Last spring, I decided to teach a research seminar on the investment fund industry and regulation. Scoping out available literature, I picked up William Birdthistle’s recent book, Empire of the Fund – and, literally within minutes of reading, knew that I had found the perfect anchoring text for the seminar. More than that, I was hooked. Over and over again, the book made me nod my head and raise my eyebrows, in a single moment of recognition and enlightenment. It made me shake my head in anger and wrinkle my forehead in puzzlement. It made me laugh out loud as I turned pages sparkling with humor and brilliance, and it made my heart heavy as I stopped to think about what made it all so funny. I finished the book in one sitting, and it was an experience.
That’s because Professor Birdthistle’s book is not just about the nuts and bolts of mutual funds: it is ultimately about all of us, ordinary Americans trying to save some of our hard-earned money for such scary and inevitable things like old age. Birdthistle is using the familiar structure of a mutual fund as an institutional prism through which to assess the consequences of America’s grand experiment with putting the financial responsibility for retirement squarely on individuals, rather than society as a whole. Since the 1980s, most Americans – or, at least, the lucky ones who can afford to – have been saving for retirement by contributing a portion of their earnings to 401(k) plans, which then channel the bulk of these savings to mutual funds. We, individual savers, ostensibly have the power to choose where to invest our money. In reality, however, these choices are largely meaningless: ultimately, we are all captive investors in the sprawling, incestuous, multi-trillion-dollar mutual fund empire. But, the book asks, do we really understand how, and for whose benefit, this empire operates?
To answer this fundamental question, Birdthistle meticulously explores and exposes deep structural flaws in the existing mutual fund system. His analysis is couched in deliberately, and suggestively, clinical terms. The book starts by laying out the basic anatomy of a mutual fund: its purpose, structure, and economics. It then proceeds to diagnose some of the main “diseases and disorders” plaguing that system: excessive and non-transparent fees, unreliable valuations, conflicts of interests, and outright manipulative behavior on the part of fund managers seeking to maximize their own profits at the expense of fund investors. The picture that emerges is both nuanced and easily comprehensible. Above all, however, it is deeply troubling. And, as the book explains, the continuous invention of new types of funds – including the now ubiquitous money market mutual funds and increasingly popular exchange-traded funds – does not necessarily help to fix the underlying problems in how the fund industry operates.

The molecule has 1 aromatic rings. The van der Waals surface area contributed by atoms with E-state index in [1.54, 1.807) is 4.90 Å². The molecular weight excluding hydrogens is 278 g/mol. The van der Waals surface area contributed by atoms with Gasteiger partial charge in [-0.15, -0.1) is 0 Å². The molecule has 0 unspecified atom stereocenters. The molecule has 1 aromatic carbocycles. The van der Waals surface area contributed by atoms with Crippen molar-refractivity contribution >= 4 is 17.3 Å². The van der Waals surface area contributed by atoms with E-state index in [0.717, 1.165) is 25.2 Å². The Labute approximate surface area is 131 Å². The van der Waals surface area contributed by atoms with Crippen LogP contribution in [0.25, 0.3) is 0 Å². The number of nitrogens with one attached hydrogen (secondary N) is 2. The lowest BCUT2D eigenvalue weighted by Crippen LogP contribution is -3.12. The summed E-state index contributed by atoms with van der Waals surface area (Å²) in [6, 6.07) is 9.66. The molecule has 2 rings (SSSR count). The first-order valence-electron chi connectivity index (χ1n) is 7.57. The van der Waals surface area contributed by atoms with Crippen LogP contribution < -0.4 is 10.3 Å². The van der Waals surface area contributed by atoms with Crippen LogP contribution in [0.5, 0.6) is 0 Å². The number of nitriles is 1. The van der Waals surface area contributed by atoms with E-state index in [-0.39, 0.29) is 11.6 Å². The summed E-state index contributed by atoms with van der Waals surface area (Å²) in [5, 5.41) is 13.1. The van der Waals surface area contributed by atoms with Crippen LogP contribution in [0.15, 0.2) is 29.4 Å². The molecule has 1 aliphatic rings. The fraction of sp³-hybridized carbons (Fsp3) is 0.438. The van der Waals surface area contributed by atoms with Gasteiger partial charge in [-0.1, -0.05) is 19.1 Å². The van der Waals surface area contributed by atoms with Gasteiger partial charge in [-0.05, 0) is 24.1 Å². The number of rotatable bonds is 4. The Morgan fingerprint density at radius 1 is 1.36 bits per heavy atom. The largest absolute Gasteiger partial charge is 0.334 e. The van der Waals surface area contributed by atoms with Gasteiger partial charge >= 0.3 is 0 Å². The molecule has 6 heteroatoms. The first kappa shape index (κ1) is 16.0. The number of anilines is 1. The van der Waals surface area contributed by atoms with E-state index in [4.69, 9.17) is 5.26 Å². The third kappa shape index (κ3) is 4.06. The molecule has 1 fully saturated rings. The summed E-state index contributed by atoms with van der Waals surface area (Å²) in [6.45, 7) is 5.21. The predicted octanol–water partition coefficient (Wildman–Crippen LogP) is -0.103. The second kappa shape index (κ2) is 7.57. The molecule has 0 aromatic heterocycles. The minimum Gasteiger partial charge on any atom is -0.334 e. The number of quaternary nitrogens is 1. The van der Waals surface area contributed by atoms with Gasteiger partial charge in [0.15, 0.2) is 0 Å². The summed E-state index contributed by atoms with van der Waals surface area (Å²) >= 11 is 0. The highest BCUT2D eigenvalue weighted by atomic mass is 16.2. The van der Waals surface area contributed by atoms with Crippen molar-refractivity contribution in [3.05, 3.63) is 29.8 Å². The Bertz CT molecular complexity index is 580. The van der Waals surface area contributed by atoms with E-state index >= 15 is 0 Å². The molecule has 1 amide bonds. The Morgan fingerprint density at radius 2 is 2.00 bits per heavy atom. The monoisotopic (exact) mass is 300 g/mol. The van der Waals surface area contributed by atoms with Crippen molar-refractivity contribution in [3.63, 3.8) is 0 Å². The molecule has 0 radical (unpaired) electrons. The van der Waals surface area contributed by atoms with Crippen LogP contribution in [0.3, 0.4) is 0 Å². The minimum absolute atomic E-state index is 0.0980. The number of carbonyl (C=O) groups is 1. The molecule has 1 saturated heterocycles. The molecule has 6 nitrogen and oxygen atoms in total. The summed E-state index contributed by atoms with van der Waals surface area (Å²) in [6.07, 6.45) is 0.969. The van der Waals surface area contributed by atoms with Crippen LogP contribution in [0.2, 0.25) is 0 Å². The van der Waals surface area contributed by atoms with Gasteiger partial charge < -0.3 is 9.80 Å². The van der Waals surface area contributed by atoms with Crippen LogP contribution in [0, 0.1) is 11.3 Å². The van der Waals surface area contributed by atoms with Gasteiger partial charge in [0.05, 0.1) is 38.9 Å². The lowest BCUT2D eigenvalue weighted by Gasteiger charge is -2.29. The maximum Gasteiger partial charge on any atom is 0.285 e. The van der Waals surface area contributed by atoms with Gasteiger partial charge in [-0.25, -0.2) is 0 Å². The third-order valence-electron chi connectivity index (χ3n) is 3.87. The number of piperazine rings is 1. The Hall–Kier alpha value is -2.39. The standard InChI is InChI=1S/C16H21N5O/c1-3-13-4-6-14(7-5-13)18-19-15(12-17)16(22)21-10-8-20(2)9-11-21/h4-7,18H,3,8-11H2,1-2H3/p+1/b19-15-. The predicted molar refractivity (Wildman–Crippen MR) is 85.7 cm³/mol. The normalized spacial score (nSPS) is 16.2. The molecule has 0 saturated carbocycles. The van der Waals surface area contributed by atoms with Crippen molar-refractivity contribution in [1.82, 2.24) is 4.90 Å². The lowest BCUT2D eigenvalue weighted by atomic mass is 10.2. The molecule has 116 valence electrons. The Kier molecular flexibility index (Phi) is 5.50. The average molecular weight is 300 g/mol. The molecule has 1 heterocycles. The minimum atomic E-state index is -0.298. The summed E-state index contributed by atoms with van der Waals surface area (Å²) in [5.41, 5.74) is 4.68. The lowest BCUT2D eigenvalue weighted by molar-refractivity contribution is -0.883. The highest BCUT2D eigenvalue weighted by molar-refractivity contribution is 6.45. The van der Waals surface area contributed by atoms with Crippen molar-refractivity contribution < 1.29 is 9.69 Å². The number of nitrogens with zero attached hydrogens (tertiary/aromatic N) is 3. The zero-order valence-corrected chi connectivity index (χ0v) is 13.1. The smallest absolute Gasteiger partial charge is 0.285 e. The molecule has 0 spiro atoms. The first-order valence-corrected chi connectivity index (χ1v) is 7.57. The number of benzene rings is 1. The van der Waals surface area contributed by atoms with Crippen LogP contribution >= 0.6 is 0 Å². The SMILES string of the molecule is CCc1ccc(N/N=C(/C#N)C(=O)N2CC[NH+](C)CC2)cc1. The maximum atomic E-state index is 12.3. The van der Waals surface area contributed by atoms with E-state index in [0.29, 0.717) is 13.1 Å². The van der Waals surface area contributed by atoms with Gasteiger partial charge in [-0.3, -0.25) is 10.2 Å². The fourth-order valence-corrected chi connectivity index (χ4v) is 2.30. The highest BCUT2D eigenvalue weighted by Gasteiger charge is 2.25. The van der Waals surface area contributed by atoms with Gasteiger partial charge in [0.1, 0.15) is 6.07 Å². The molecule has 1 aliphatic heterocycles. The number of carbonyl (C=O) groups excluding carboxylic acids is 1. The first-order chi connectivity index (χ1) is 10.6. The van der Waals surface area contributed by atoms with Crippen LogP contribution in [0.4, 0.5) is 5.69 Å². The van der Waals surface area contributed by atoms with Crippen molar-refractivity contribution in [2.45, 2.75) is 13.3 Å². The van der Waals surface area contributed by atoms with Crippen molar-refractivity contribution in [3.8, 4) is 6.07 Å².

Birdthistle closes the book by offering a brilliantly simple and potentially effective cure for America’s visibly ailing retirement saving system. He proposes allowing all individuals to invest their savings through the federally-run Thrift Savings Plan (“TSP”), currently available only to federal government employees. As a former federal employee with a (very) small TSP retirement account, I was immediately intrigued by this proposal: isn’t it odd to channel everyone’s retirement savings into this boringly simple, low-risk, and incredibly low-cost investment vehicle? What about the great capitalist ideal of one’s “freedom” to invest in super-fancy, super-diversified, super-risk-sensitive products sold by expensive investment professionals in the private sector? Birdthistle’s answer is disarmingly simple and undeniably correct: individual savers can never enjoy real freedom in a system that is built to favor self-interested fund managers. To regain freedom, individual investors have to alter the structural balance of power: they have to increase their collective bargaining power by pooling their economic strength – and to do so via a publicly-controlled investment vehicle.
Perhaps unsurprisingly, I like this solution for two main reasons. First, it is explicitly structural, rather than narrowly transactional or disclosure-oriented (a low-hanging fruit in many situations). Second, it embraces and emphasizes the critical role of public instrumentalities in making modern finance not only more fair and democratic but also more efficient. As Birdthistle notes in response to predictable criticisms, “The private sector should certainly be able to do something similar to TSP, but it hasn’t.” There is a reason why it hasn’t: private fund managers’ primary incentive is to maximize their own profits, even where it is directly at odds with the overarching public interest in providing a reliable retirement savings system. And it is the same reason why we, the investing public, must step in and take control of our savings.
Whether or not this can or will be done in the near future is anybody’s guess. But maybe there is hope, especially if people on Capitol Hill hurry up and read Professor Birdthistle’s wonderfully insightful and extremely accessibly written book. I certainly hope they do.
Tamara Belinfanti & Lynn A. Stout, Contested Visions: The Value of Systems Theory for Corporate Law
, U. Pa. L. Rev.
(forthcoming 2017), available at SSRN